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HomeAfricaZimbabwe has greater scope to expand its blueberry exports markets

Zimbabwe has greater scope to expand its blueberry exports markets

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ZIMBABWE, which was once regarded as Southern Africa’s breadbasket, is now carving a new niche in the global food market through blueberries.Image-Pixabay

Trade Focus

By Allan Majuru

This remarkable rise, driven by marked growth in production of the fruit, comes on the back of President Mnangagwa’s commitment to agricultural development and his vision for Zimbabwe to become a key player in the international food supply chain.

In particular, his vision places strong emphasis on diversification and high-value crops.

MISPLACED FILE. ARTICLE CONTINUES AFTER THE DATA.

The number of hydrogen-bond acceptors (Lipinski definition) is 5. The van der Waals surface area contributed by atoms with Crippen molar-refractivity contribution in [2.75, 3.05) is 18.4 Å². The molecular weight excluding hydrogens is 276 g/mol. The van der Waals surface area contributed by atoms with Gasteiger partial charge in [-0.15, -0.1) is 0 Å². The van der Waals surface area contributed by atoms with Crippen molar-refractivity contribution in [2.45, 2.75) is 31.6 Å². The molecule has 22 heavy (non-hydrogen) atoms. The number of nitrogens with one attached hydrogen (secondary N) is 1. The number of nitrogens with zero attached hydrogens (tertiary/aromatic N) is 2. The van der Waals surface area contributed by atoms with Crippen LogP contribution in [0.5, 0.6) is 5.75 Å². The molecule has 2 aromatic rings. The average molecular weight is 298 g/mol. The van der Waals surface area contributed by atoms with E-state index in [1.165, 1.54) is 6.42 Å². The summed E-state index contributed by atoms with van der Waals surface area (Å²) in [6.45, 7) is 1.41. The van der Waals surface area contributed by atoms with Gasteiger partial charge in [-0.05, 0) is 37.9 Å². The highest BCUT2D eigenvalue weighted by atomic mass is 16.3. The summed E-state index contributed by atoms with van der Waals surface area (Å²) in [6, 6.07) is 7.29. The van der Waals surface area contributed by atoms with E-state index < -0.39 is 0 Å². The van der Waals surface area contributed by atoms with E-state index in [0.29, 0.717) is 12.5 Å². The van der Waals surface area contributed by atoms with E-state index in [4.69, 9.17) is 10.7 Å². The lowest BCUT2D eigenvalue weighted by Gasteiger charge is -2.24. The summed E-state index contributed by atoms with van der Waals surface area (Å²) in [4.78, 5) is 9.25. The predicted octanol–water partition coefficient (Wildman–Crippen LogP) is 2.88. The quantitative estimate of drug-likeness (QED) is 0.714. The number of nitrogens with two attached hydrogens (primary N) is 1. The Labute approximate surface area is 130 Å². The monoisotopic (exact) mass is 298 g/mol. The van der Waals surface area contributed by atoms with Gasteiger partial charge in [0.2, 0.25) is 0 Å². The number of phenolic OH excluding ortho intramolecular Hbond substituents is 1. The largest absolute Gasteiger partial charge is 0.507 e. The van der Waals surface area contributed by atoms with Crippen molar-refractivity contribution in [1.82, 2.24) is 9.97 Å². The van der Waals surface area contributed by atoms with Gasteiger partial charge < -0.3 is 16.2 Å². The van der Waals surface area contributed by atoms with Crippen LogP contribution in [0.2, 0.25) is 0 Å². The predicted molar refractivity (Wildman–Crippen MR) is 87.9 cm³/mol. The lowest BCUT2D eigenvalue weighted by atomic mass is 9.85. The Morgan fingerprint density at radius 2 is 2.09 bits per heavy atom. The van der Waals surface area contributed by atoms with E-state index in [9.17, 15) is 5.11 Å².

Blueberries, which do very well under the country’s unique climatic conditions, present a compelling opportunity.

Through targeted policies and support initiatives, the Government has envisioned placing Zimbabwe as a leading supplier of blueberries from the continent.

This has undoubtedly paid off.

Last year, Zimbabwe grabbed headlines as the fastest-growing blueberry exporter, with the growth being sustained by a combination of factors, including Government support, favourable climatic conditions, and research and development, as well as market demand. The country’s blueberry exports grew by 85 percent from US$6,3 million recorded in 2021 to US$11,7 million in 2022, notwithstanding the 1 percent decline in global trade of the product.